13 JANUARY 1862 Farmer Edward Dunmore of Staunton Wyville hired a steam-driven threshing machine from Henry Butcher, which proved far from satisfactory. It had numerous leaks, the pump was faulty, the water gauge was broken, it kept stalling and, at midday, it broke down yet again. Twelve men gathered round, watching Butcher repair a pipe with string and red lead, grumbling all the while about how unreliable the machine had become, when the boiler suddenly exploded.
Thomas Lee was blown 40 yards into a ditch, dying instantly. William Woolman's body parts were scattered far and wide, his head travelling 30 yards in one direction, his leg 15 yards in another, and the rest of his body flying more than 50 yards. Samuel Ashby was struck on the chest by a boiler part and died instantly, while George Woolman was seriously injured and died within hours. Five more were injured, although all eventually recovered.
An inquest deemed that the deaths were 'owing to the culpable negligence of Butcher and his partner William Bloxam'. When the coroner pointed out that this was manslaughter, seven of the jury baulked and eventually the coroner agreed to receive the verdict as delivered and leave the magistrates to decide if the two men should be formally charged.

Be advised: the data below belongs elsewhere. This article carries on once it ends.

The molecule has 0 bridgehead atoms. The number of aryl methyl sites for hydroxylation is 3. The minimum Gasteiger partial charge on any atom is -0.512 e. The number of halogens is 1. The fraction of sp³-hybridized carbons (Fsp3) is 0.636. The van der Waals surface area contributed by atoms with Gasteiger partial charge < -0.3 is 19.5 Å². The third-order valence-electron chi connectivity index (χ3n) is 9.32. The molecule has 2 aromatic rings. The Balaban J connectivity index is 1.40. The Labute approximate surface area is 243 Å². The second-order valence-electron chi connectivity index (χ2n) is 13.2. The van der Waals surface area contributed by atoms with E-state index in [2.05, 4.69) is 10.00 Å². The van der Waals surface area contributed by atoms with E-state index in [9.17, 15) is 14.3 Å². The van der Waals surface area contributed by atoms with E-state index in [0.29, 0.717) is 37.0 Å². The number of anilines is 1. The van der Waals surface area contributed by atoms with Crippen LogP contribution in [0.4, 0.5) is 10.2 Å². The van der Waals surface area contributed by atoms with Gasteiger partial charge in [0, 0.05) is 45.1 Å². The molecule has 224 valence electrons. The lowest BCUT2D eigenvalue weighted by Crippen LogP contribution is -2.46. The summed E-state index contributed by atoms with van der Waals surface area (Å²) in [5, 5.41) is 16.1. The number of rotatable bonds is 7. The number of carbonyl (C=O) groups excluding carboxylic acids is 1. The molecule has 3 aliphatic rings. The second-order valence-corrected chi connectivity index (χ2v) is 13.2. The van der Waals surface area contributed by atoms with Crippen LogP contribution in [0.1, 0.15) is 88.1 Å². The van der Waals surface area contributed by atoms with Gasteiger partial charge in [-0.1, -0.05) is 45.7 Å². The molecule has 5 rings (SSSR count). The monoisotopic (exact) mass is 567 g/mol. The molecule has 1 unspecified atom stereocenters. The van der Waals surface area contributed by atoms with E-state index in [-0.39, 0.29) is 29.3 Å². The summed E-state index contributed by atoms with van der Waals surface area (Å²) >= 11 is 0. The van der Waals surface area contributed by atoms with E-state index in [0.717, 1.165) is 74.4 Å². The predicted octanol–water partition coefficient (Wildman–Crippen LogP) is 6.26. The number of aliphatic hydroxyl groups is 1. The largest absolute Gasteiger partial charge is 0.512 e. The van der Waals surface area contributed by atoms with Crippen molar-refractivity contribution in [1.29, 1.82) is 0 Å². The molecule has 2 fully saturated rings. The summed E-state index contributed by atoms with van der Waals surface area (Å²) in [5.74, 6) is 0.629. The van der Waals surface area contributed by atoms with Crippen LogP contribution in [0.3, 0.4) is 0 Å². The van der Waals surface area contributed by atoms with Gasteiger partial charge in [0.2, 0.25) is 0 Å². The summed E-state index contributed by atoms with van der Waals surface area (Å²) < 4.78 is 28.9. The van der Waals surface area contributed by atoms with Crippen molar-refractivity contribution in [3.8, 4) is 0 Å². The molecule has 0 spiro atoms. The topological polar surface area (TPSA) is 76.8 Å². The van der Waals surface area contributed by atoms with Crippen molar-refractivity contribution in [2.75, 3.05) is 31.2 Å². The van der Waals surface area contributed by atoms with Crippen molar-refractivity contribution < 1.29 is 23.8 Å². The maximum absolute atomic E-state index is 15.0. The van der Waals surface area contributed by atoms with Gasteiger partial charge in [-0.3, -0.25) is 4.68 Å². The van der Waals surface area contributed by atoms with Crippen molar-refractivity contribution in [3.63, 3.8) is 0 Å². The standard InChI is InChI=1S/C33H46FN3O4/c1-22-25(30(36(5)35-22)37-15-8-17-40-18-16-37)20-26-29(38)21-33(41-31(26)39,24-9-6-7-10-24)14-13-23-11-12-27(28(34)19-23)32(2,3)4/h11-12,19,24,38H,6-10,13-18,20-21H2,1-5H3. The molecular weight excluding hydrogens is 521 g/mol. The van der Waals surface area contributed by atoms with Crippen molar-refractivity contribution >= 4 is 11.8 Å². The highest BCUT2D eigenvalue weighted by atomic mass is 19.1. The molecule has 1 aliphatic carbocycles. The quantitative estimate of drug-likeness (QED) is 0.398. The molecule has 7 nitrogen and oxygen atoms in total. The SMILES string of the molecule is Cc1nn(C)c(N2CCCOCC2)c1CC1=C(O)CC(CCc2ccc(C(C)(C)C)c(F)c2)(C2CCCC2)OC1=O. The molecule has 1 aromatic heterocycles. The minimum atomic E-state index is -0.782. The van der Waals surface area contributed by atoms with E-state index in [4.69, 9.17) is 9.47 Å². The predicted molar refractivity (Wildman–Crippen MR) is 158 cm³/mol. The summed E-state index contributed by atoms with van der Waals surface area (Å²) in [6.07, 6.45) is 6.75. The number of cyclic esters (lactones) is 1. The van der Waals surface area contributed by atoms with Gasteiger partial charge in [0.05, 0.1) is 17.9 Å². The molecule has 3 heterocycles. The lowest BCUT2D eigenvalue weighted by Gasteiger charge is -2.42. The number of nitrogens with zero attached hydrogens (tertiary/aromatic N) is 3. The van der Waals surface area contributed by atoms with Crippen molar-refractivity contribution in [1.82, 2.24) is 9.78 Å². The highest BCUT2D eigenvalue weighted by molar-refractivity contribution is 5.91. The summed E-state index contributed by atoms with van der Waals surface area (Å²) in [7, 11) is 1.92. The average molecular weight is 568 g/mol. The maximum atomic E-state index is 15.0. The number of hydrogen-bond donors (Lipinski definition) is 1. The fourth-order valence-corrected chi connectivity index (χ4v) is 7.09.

Both were committed for trial at the Leicestershire Assizes, although the Grand Jury found no bill against Bloxam, leaving Butcher to face a charge of 'feloniously killing and slaying' the four men. His defence counsel blamed the tragedy on Samuel Ashby, who was feeding the boiler with water. It was suggested that, observing the leakage, Samuel screwed down the safety valve as far as possible, thinking it would prevent too much water flowing into the boiler. Unfortunately, this prevented the escape of steam and the pressure caused the boiler to explode. The fact that the safety valve was found screwed to within two threads of the bottom convinced the jury to give Butcher the benefit of the doubt and he was acquitted.
14 JANUARY 1895 Coroner Robert Harvey held an inquest at Leicester on the deaths of a father and son.
On 12 January, policemen were posted along the canal banks, warning people not to venture onto the highly dangerous ice, but most people ignored them. Thus there were numerous people on the canal when eleven-year-old Frank Arthur Perkins fell through the ice near Walnut Road Bridge. His fifty-two-year-old father, William, went to his assistance but he too fell in. Other skaters flocked to help and before long there were six people in the water, only four of whom were saved.